Author of Middle Grade novels about friendship, family, and figuring out where you fit in.

Monday, February 23, 2015

A Jumble of 500+ Writing Prompts by Tyrean Martinson

It's my absolute pleasure to feature this book today: A Jumble of 500+ Writing Prompts by Tyrean Martinson.

Personally, I enjoy reading through prompts for inspiration. The more open-ended they are, the better. These prompts were the best, because they were specific enough to get an image in your head, but brief enough that I didn't feel restricted to a particular type of writing.

There were prompts that fit all kinds of genres. Realistic stories, magical stories, stories for adults, stories for children... there truly is something in this book for everyone.

Today, I'm interviewing author Tyrean Martinson about this book and others. Here's what she has to say:

What made you decide to write A Jumble of 500+ Writing Prompts?

I started writing and collecting writing prompts at the request from parents at my home-school co-operative where I teach classes. Four years ago, it began as a list of a 100 prompts for summer writing, and then it grew each year in a messy jumble of prompts. Over the years, I discovered I like prompts out of order, not in line with a season or theme, because they prompt me to think outside the box.

(Side note from Shelley: I like prompts out of order too, which is why your book and I really get along!)

Do you have a favorite prompt (or prompts) from the book?

It’s hard for me to pick because I like all of them, but here are a few that stand out to me, today:

- in the wide, waiting land
- dear, angry henchmen
- a damsel not in distress
- an uncomfortable relative
- it is not impossible that I will make the catch

(I made a list of the ones I plan to write about, and "an uncomfortable relative" is one of my favorites on the list!)

Can you tell us about your other books?

The Champion Trilogy, a Christian YA fantasy series, came out of a conversation I had with my daughters and a dream image of a young woman cowering on a muddy battlefield while holding a sword struck by lightning. As a short story, it kept getting rejected with the words “it sounds like a chapter from a novel,” so I took it to novel length. After three years and seven content drafts, I realized that Clara, my MC, needed a trilogy to share her journey. The dream image starts the first novel, Champion in the Darkness, and acts as a prophecy that she must try to avoid to save someone she loves.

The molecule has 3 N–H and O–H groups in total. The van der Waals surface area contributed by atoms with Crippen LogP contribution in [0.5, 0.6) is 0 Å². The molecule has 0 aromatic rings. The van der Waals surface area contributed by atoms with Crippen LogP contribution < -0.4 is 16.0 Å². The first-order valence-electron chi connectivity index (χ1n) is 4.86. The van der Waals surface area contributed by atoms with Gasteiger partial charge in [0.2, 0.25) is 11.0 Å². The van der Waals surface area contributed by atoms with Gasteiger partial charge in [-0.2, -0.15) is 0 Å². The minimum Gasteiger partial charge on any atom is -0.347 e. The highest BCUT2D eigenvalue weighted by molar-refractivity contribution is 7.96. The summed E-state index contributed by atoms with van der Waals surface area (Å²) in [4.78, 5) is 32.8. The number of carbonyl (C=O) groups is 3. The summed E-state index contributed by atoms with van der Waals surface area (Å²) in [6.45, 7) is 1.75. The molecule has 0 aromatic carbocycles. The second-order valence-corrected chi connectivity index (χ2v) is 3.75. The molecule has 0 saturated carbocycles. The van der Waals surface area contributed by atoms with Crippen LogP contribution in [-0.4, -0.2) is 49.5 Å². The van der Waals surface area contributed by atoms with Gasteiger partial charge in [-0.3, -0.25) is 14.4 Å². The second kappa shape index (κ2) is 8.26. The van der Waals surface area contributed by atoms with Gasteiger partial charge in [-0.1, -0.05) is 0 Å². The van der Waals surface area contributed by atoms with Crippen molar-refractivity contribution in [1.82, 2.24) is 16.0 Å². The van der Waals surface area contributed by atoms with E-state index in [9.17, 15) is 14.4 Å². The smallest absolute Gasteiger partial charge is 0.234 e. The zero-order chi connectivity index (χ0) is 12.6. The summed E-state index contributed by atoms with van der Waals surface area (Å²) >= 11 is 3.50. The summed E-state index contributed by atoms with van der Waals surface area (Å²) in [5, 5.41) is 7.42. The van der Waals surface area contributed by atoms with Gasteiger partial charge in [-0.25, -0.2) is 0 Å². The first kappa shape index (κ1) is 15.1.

Ashes Burn is an experimental micro-fiction series that is coming out in seasons. Wend is on the run, Teresa is hunting down the man she loves, and King Bryant is trying to take over the kingdom and cover up what really happened to his parents and brother.

My other book-length published projects include a poetry collection called Light Reflections, and a speculative short fiction and poetry collection called Dragonfold and Other Adventures. In addition to those, I have some individual short stories available in e-story format, including “Seedling,” which is a perma-free MG urban fantasy story.

(Can't wait to check these out!)

Do you have any upcoming books in the works?


Ashes Burn will continue coming out over the next two years.

Three writing curriculum books, Dynamic Writing 1-3, which were previously published privately just for my writing classes, will be released publicly over the spring and summer.

Plus, the final book in The Champion Trilogy, Champion’s Destiny, will come out in September. Clara will discover a secret about the Champions of Aramatir that has been hidden for hundreds of years, but revealing the secret comes with a price.

(Wow, you write a whole lot! I'm impressed!)

Thanks for having me here today, Shelley!

My pleasure! Guys, if you're looking for inspiration, I encourage you to check out A Jumble of 500+ Writing Prompts!

Tyrean Martinson, an everyday writer, likes to write in jeans and old Christian concert t-shirts while drinking copious amounts of tea and coffee, preferably served up in her Tinkerbell or Eeyore mugs. She teaches writing classes to home-school teens once a week, and she writes fantasy, science fiction, space opera, poetry, experimental hint fiction, and writing help and curriculum books. You can find her online at Everyday Writer, Tyrean Martinson.

Her latest releases reflect her love of everyday writing: A Jumble of 500+ Writing Prompts eBook with the companion paperback, A Pocket-Sized Jumble of 500+ Writing Prompts, and the additional Jumble Journals. The eBook version is only 99 cents at Amazon, Smashwords, and Barnes and Noble.
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Wednesday, February 18, 2015

Review of BAD HAIR DAY by Adrienne Vincent Sutton

You guys must know by now that middle grade is my favorite genre. I can't emphasize enough how much I love a good middle grade voice, and I'm always so excited to find a character with a voice so strong that it sticks out in my mind.